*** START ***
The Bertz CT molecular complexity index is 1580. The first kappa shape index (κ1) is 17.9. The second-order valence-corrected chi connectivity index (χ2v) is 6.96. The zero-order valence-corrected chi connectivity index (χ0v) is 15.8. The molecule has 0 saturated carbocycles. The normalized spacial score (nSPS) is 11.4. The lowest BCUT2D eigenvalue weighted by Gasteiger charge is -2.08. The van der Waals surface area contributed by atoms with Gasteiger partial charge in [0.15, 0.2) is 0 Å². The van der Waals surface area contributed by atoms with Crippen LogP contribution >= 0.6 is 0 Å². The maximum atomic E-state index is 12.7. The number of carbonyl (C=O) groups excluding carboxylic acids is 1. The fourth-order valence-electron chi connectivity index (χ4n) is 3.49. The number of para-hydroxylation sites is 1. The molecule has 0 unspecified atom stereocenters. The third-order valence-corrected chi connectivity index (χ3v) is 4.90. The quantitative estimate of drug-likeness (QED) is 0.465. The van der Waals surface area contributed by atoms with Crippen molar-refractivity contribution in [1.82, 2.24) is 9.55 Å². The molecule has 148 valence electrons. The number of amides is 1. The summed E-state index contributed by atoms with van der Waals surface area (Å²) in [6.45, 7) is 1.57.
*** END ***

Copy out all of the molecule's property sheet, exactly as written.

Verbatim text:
The Bertz CT molecular complexity index is 1580. The first kappa shape index (κ1) is 17.9. The second-order valence-corrected chi connectivity index (χ2v) is 6.96. The zero-order valence-corrected chi connectivity index (χ0v) is 15.8. The molecule has 0 saturated carbocycles. The normalized spacial score (nSPS) is 11.4. The lowest BCUT2D eigenvalue weighted by Gasteiger charge is -2.08. The van der Waals surface area contributed by atoms with Gasteiger partial charge in [0.15, 0.2) is 0 Å². The van der Waals surface area contributed by atoms with Crippen LogP contribution >= 0.6 is 0 Å². The maximum atomic E-state index is 12.7. The number of carbonyl (C=O) groups excluding carboxylic acids is 1. The fourth-order valence-electron chi connectivity index (χ4n) is 3.49. The number of para-hydroxylation sites is 1. The molecule has 0 unspecified atom stereocenters. The third-order valence-corrected chi connectivity index (χ3v) is 4.90. The quantitative estimate of drug-likeness (QED) is 0.465. The van der Waals surface area contributed by atoms with Crippen molar-refractivity contribution in [1.82, 2.24) is 9.55 Å². The molecule has 148 valence electrons. The number of amides is 1. The summed E-state index contributed by atoms with van der Waals surface area (Å²) in [6.45, 7) is 1.57.